There is a running battle between the national government and Palawan on how the bounty should be divided. In fact, the issue is now lodged in the Supreme Court. Meanwhile, in an act of compromise or charity, the national government has deigned it proper to release “development” funds sourced from its humongous Malampaya bounty, to local governments. Under some kind of a provisional arrangement, while the high tribunal still decides on the case, Dona Gloria’s government has given Palawan some 2.1 billion pesos, over and above the internal revenue allotments of its towns and provincial government, and over and above the pork barrel moolah of Palawan’s two congressmen.

But instead of giving all of the 2.1 billion to the provincial government, the transactional regime divided it into “hating kapatid” --- 700 million to Gov. Joel Reyes, 700 million each to the disposition of the two congressmen, namely Antonio Alvarez in the north and Abraham Mitra in the south. Except that Mitra has to share his 700 million with Puerto Princesa, the highly-urbanized city led by Hagedorn.

The governor can directly implement projects, either by administration or through the bidding of contracts. He has, with a huge share of the pie going to reclamation and port development in his native Coron island. But the congressmen have to course their project implementation through the Department of Public Works and Highways.

Well, I’ve seen some in the south, and now I know what a crocodilus palawanensis means.

Since roads in this elongated province are in such terrible condition, the obvious “developmental” need is to widen and construct all-weather roads. Fine.

But here’s the catch. Favored contractors are paid in full for projects that are only 20% completed. All the contractors need is a certification from one Mario Soriano, whose item at the DPWH is that of Engineer 3, but who is the project engineer, construction engineer, OIC-Assistant District Engineer’s Office, and chairman of the bids and awards committee, all rolled into one favourite person. Favourite of whom? Secretary Ebdane? Or Rep. Baham Mitra?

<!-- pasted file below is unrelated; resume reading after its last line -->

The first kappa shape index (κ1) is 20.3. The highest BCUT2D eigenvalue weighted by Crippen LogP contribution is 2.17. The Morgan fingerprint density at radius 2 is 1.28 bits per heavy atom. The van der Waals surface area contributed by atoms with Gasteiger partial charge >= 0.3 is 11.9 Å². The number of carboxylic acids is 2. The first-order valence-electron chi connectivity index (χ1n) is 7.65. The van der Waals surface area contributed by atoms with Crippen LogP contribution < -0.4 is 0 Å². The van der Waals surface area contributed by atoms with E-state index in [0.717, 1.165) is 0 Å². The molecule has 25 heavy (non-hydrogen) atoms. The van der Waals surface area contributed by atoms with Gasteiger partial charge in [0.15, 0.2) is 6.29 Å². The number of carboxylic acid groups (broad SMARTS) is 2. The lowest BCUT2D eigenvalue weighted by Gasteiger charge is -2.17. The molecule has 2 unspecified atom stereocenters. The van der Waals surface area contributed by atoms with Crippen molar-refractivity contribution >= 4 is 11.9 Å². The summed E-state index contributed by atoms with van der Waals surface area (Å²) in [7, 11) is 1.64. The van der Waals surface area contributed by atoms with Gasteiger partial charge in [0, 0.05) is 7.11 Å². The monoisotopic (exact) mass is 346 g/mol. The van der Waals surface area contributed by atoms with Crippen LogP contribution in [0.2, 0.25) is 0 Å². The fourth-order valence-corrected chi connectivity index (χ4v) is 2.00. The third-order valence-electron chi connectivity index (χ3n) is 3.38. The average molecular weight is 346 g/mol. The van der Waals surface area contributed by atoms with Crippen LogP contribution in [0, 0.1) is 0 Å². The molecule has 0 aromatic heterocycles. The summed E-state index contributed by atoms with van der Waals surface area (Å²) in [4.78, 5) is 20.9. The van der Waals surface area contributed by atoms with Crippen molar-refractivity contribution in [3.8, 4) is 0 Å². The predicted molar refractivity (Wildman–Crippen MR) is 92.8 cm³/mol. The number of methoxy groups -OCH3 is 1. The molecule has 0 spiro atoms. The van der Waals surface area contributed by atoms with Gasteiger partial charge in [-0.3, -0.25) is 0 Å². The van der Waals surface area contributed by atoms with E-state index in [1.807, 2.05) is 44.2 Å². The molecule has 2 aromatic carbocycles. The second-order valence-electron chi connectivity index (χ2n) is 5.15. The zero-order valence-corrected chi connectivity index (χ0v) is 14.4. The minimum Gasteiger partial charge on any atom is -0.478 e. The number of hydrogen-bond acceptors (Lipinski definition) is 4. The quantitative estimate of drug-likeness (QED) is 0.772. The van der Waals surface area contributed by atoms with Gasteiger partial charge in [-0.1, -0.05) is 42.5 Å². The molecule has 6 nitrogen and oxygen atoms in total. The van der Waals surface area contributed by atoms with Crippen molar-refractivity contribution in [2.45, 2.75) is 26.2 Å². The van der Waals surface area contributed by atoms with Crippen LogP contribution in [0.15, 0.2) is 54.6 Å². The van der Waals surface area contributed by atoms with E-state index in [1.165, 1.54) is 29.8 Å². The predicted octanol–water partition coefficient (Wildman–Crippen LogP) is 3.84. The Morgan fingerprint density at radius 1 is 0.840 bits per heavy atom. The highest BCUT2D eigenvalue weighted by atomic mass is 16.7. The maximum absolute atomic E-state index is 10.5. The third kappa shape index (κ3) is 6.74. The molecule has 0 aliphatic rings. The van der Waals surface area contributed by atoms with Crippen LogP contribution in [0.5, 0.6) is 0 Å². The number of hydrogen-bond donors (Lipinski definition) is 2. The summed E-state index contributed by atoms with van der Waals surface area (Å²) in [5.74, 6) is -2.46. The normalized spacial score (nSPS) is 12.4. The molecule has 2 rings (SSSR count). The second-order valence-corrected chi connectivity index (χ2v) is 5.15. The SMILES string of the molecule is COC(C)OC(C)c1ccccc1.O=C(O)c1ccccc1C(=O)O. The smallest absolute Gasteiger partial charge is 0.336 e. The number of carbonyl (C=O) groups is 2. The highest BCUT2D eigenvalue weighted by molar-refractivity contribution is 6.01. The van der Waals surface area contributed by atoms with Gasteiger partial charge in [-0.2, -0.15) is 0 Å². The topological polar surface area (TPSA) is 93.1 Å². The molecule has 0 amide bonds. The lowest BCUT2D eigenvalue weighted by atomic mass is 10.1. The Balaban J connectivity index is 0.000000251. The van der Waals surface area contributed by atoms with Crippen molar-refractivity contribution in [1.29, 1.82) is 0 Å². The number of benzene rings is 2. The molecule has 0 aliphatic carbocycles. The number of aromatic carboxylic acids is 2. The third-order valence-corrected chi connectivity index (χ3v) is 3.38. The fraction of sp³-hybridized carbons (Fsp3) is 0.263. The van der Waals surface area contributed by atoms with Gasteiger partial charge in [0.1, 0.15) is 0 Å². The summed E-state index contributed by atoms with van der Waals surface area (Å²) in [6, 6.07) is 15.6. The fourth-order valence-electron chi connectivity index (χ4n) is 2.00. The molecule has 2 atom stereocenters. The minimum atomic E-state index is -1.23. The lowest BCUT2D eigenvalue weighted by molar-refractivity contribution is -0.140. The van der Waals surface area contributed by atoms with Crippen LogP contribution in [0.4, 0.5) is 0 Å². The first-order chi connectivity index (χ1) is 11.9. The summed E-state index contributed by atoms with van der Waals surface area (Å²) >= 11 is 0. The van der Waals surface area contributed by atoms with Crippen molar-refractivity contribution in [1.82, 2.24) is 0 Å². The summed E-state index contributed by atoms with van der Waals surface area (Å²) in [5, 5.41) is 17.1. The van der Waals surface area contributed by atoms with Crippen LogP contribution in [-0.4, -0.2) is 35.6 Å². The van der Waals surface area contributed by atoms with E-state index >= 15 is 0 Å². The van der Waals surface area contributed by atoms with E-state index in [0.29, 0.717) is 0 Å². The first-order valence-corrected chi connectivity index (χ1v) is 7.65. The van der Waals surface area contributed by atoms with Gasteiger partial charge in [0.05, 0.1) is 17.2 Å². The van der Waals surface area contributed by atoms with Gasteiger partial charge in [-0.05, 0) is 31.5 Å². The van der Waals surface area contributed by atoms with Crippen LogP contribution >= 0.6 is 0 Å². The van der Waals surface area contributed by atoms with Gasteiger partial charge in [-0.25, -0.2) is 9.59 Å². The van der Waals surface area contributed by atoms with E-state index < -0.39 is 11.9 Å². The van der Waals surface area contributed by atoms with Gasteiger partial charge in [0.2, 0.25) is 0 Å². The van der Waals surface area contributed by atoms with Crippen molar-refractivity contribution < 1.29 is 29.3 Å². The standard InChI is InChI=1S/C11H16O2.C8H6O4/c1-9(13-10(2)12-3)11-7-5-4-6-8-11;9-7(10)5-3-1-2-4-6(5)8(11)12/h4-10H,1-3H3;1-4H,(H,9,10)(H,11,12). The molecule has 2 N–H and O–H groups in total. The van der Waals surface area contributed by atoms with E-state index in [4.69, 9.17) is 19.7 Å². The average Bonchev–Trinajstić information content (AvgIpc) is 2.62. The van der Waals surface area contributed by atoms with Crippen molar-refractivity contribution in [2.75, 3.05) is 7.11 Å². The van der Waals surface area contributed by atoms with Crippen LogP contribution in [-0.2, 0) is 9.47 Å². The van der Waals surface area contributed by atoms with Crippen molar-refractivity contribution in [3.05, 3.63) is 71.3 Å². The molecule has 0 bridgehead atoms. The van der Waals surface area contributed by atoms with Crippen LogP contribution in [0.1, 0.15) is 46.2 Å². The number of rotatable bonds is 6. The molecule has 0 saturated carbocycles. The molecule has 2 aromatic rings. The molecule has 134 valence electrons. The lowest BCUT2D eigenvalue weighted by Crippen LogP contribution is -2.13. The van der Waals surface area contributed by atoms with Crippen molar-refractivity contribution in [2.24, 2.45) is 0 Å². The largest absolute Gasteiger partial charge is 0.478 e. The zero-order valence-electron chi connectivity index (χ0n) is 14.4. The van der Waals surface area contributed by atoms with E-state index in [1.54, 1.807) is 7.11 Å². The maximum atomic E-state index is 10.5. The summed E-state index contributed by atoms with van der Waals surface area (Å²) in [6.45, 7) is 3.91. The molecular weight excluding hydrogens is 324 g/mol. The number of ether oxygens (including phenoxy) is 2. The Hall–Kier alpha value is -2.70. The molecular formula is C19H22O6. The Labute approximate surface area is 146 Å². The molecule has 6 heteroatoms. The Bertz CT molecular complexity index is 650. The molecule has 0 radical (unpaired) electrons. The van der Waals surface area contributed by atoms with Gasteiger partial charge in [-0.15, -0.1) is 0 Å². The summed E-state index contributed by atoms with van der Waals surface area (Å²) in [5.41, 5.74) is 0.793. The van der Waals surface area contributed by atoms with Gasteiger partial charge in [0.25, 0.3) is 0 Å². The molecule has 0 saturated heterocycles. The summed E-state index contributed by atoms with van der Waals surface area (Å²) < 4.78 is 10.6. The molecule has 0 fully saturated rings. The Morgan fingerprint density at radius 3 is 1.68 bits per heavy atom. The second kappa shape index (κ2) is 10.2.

In brief, Engineer Soriano awards, implements, supervises, and certifies completion over the road projects funded by the share of the Malampaya bounty. All in. And I’ve seen documents and pictures of hardly touched projects already fully paid for, per vouchers and other papers. Not only roads, but school buildings as well. A culvert is placed, a bridge is certified as completed.

Remember how my friend stumbled into a washed-out bridge in the remote island municipality of San Fernando in Sibuyan Island, which I wrote about sometime in the middle of last year? My friend took photographs of the washed-out portions, and wept…not a single reinforcing bar meshed inside the plaster of cement and gravel. Not even a bamboo reinforcement. No wonder, at the first rush of water from Mt. Giting-Giting, the bridge collapsed, and with it, the people’s money.

Now, in southern Palawan, a favourite DPWH official does his things, at whose behest, Ebdane’s or Mitra’s or whoever else, and it has raised the hackles of Palawan’s concerned citizens. The scuttlebutt is 20% for the contractor, another 20% for the project, and 60% for the political or bureaucratic bosses. At this rate, the bounty from Malampaya will just go into the deep pockets, and to hell with “development”.

The citizens who complained to us in Palawan claim the same things happen, albeit in smaller crocodilian bites, in the whole province. Maybe in the south, it is crocodilus palawanensis that reigns supreme, while in the north and in Puerto, it is crocodilus mindorensis.